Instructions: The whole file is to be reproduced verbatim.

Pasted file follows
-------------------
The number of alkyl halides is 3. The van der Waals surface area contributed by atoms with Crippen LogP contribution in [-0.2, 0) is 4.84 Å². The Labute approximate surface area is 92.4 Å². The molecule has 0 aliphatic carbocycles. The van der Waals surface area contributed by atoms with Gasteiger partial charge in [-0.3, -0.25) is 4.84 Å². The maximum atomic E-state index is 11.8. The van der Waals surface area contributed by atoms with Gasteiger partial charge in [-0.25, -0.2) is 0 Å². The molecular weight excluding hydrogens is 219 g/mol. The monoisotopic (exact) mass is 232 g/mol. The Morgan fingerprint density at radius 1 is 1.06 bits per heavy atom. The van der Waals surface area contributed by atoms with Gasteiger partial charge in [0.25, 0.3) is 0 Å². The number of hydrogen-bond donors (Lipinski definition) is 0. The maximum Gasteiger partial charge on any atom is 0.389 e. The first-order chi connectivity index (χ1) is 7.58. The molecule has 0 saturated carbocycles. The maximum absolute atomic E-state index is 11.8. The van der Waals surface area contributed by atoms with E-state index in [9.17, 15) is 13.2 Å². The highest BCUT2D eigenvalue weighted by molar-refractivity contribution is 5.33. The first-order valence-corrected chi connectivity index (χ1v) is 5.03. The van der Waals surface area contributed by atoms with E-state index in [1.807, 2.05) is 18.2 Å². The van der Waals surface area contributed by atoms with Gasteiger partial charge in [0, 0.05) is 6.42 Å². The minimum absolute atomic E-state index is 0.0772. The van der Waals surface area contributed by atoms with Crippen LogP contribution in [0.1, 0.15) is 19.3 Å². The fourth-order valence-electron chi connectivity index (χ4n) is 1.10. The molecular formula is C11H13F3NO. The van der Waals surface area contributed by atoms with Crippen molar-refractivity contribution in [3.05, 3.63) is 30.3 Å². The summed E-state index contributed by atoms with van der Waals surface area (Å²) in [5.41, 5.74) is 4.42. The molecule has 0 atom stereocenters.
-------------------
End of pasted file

The number of alkyl halides is 3. The van der Waals surface area contributed by atoms with Crippen LogP contribution in [-0.2, 0) is 4.84 Å². The Labute approximate surface area is 92.4 Å². The molecule has 0 aliphatic carbocycles. The van der Waals surface area contributed by atoms with Gasteiger partial charge in [-0.3, -0.25) is 4.84 Å². The maximum atomic E-state index is 11.8. The van der Waals surface area contributed by atoms with Gasteiger partial charge in [-0.25, -0.2) is 0 Å². The molecular weight excluding hydrogens is 219 g/mol. The monoisotopic (exact) mass is 232 g/mol. The Morgan fingerprint density at radius 1 is 1.06 bits per heavy atom. The van der Waals surface area contributed by atoms with Gasteiger partial charge in [0.25, 0.3) is 0 Å². The number of hydrogen-bond donors (Lipinski definition) is 0. The maximum Gasteiger partial charge on any atom is 0.389 e. The first-order chi connectivity index (χ1) is 7.58. The molecule has 0 saturated carbocycles. The maximum absolute atomic E-state index is 11.8. The van der Waals surface area contributed by atoms with E-state index in [9.17, 15) is 13.2 Å². The highest BCUT2D eigenvalue weighted by molar-refractivity contribution is 5.33. The first-order valence-corrected chi connectivity index (χ1v) is 5.03. The van der Waals surface area contributed by atoms with E-state index in [1.807, 2.05) is 18.2 Å². The van der Waals surface area contributed by atoms with Gasteiger partial charge in [0, 0.05) is 6.42 Å². The minimum absolute atomic E-state index is 0.0772. The van der Waals surface area contributed by atoms with Crippen LogP contribution in [0.1, 0.15) is 19.3 Å². The fourth-order valence-electron chi connectivity index (χ4n) is 1.10. The molecular formula is C11H13F3NO. The van der Waals surface area contributed by atoms with Crippen molar-refractivity contribution in [3.05, 3.63) is 30.3 Å². The summed E-state index contributed by atoms with van der Waals surface area (Å²) in [5.41, 5.74) is 4.42. The molecule has 0 atom stereocenters.